PATTERSON: Nope. I think they have more of an appetite.
CLINTON: No. I think they’re hungry for it.
In the book, you write that “thorny issues dividing Israelis and Palestinians” will “bedevil whoever occupies the Oval Office.” With the recent eruption of violence there, should Biden take this moment to launch a full court press to bring Israel and the Palestinians to the negotiating table? [This conversation took place before the May 21 ceasefire started.]
CLINTON: First, we need to put a lot of pieces in place before he just says, let’s start to talk. We need a ceasefire. We need a serious commitment to deal with the physical damage done in Gaza, and how that’s going to happen. And then we need to start getting other people in the region involved and try to get an agreement on and some control over all the missiles and the tunnels… You could still make quite a significant two state situation, but I do not believe that the Israelis will agree—ever—to give up the Jewish state. And basically, that’s what is being advocated now, ‘Oh, we’ll just have one state.’
Joe Biden is four years older than both of you. Would you want to be doing that job right now?
PATTERSON: I’m out of this, because I’m number two in my own house.
CLINTON: I think he’s doing a good job. He’s trying to do what the economics of the time call for and what the public health imperatives call for. He’s trying to get us back into the real world on climate change and a host of other issues. And he’s doing it in a way and with a language that has a chance, if we produce good economic results, to capture some of the white working class. Meanwhile the Republicans have clearly decided to double down on the Hatfields and McCoys. This is not about the facts, this is about whose side are you on. Now they want to get it where they can win if they lose both the Electoral College and the popular vote by having a Congress that won’t certify the electors. I mean, that’s basically what this is about. We can write a novel about that down the road. Meanwhile, the rest of us need to be thinking about what we can do to rebuild a country and talk sense to everybody and be for inclusive tribalism, not divisive tribalism.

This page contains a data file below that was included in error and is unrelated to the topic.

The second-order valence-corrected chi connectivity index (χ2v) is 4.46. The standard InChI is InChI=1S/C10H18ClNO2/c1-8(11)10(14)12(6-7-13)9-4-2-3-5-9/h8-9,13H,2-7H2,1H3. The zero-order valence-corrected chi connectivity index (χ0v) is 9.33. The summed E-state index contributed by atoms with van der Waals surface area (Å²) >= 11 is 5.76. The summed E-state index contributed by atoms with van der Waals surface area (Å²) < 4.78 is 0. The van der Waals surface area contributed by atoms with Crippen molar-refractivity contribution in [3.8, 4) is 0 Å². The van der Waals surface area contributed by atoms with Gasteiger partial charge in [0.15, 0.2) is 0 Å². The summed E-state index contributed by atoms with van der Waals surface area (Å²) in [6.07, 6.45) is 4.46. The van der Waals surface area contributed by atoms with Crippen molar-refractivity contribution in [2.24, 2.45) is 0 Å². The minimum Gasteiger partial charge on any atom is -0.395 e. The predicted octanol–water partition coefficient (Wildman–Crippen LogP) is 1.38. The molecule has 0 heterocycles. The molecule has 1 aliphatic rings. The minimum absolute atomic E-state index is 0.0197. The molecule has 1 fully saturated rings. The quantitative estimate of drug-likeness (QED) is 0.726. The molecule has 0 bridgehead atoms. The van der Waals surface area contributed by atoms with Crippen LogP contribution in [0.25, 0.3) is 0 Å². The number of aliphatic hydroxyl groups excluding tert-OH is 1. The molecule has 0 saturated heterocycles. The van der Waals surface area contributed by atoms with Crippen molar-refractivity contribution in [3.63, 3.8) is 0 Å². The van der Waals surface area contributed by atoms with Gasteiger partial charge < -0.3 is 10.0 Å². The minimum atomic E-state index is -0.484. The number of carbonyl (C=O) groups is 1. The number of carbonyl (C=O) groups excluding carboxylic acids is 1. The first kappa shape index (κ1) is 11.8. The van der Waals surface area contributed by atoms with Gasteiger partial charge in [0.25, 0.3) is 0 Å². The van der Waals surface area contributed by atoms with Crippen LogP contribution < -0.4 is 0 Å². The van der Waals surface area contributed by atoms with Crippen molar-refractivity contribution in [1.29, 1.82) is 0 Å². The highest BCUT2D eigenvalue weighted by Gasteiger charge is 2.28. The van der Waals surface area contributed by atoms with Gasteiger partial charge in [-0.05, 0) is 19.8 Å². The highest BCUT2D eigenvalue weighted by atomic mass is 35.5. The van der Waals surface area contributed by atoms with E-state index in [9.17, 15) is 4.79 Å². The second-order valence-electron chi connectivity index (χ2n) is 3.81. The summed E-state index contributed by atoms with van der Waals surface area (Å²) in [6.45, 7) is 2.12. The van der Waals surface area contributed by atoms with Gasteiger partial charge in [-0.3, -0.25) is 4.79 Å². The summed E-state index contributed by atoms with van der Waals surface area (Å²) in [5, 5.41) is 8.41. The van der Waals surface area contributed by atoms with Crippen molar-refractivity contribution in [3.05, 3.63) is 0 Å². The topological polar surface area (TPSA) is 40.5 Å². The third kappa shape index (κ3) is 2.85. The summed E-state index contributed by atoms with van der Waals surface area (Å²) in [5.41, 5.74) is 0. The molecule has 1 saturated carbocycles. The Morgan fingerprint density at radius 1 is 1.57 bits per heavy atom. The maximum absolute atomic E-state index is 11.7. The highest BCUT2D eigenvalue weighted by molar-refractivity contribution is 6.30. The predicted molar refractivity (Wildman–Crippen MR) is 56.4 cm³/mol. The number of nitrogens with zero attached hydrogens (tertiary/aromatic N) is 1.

You definitely have plenty of fodder and inspiration for future plots.
CLINTON: The way Patterson writes novels that draw you in, it’s also a safe space to say things that need saying. I love [Patterson’s Michael Bennett series]. But after you read it, you could never believe that you should, in a dangerous world with a crime rate going up again, defund the police. But you understand, just from reading it, how important it is that police be properly trained, try to defuse violence first, and realize that the level of force brought to bear has to have something to do not only with the actual conduct of the person, but also with the nature of the threat. People don’t have to check their identity at the door to start thinking clearly. That’s what Patterson does with his books, and that’s what we’ve got to do as a country.
What were your favorite books that you read during the past year of mostly being stuck in our homes?
PATTERSON: Empire of Pain. The Apollo Murders, that isn’t out yet.
CLINTON: I finally read Isabel Wilkerson’s Caste, and I loved it.
PATTERSON: That’s such a smart idea. I love the idea of that book.
CLINTON: I read a bunch of other novels. I read Walter Mosley’s latest novel. I read Vera by Carol Edgarian, which I liked very much. And Jim, you sent me a Chris Whitaker book, didn’t you?
PATTERSON: Yeah, that guy’s good too. Mark Sullivan, one of my co-writers, has a great one out now: The Last Green Valley. It’s wonderful.
I’m interested in the idea of creating a meaningful post presidency. In the book, the former president was settling into life in rural New Hampshire before his daughter goes missing. In real life, you, President Clinton, have discovered writing these thrillers. President Bush found painting. What advice do you have for former President Trump on finding passion and purpose after holding the most powerful office in the world?
PATTERSON: [Laughs] That’s a hell of a question.
CLINTON: I don’t have any advice for him, because, as he so famously said at the outbreak of COVID when they asked him if he’d talked to President Bush or President Obama or me, ‘I really don’t have anything to learn from them.’ If he called me, I’d do with him what I’d do with anybody: I’d give him my advice. I basically think you have to figure it out. If you’ve ever been president, you never discharge fully your obligation to the country or to the American people, because they’ve given you the best job in the world and the best years of your life. But you have to find what else you do. George Bush has not only become an artist, he’s been faithful with trying to help wounded veterans and he and Laura have worked to support women in Afghanistan. He’s done a lot of stuff. And I think that’s what I try to do. I’m writing a book about that [Clinton’s post-presidency], so that’s my serious book. I’m almost done with it now.
PATTERSON: That’s your other serious book. Tessa, the problem with your question is that President Trump does not think this is a post-presidency… That he isn’t president right now.